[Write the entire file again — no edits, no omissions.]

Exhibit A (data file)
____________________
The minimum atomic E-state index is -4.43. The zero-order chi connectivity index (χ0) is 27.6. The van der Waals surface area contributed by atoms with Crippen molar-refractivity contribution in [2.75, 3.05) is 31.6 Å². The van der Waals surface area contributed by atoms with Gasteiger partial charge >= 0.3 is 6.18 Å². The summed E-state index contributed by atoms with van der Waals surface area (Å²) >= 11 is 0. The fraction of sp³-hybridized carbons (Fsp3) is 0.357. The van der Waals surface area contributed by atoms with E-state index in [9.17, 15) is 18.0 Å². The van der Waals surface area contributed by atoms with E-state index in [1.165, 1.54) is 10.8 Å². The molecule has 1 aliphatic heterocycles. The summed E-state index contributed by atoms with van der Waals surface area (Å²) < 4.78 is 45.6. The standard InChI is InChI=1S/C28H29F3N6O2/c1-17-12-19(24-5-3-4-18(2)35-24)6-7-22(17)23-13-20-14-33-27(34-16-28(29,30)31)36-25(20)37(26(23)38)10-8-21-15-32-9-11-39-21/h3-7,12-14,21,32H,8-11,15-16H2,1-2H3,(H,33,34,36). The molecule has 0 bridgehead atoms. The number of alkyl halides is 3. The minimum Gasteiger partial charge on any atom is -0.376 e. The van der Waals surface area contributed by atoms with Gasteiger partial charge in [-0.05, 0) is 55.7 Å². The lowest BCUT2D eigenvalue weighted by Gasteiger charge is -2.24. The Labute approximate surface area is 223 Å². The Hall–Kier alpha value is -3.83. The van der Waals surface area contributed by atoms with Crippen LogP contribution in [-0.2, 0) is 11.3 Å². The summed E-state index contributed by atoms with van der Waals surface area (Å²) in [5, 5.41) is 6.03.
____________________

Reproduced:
The minimum atomic E-state index is -4.43. The zero-order chi connectivity index (χ0) is 27.6. The van der Waals surface area contributed by atoms with Crippen molar-refractivity contribution in [2.75, 3.05) is 31.6 Å². The van der Waals surface area contributed by atoms with Gasteiger partial charge >= 0.3 is 6.18 Å². The summed E-state index contributed by atoms with van der Waals surface area (Å²) >= 11 is 0. The fraction of sp³-hybridized carbons (Fsp3) is 0.357. The van der Waals surface area contributed by atoms with E-state index in [9.17, 15) is 18.0 Å². The van der Waals surface area contributed by atoms with E-state index in [1.165, 1.54) is 10.8 Å². The molecule has 1 aliphatic heterocycles. The summed E-state index contributed by atoms with van der Waals surface area (Å²) < 4.78 is 45.6. The standard InChI is InChI=1S/C28H29F3N6O2/c1-17-12-19(24-5-3-4-18(2)35-24)6-7-22(17)23-13-20-14-33-27(34-16-28(29,30)31)36-25(20)37(26(23)38)10-8-21-15-32-9-11-39-21/h3-7,12-14,21,32H,8-11,15-16H2,1-2H3,(H,33,34,36). The molecule has 0 bridgehead atoms. The number of alkyl halides is 3. The minimum Gasteiger partial charge on any atom is -0.376 e. The van der Waals surface area contributed by atoms with Gasteiger partial charge in [-0.05, 0) is 55.7 Å². The lowest BCUT2D eigenvalue weighted by Gasteiger charge is -2.24. The Labute approximate surface area is 223 Å². The Hall–Kier alpha value is -3.83. The van der Waals surface area contributed by atoms with Crippen LogP contribution in [-0.2, 0) is 11.3 Å². The summed E-state index contributed by atoms with van der Waals surface area (Å²) in [5, 5.41) is 6.03.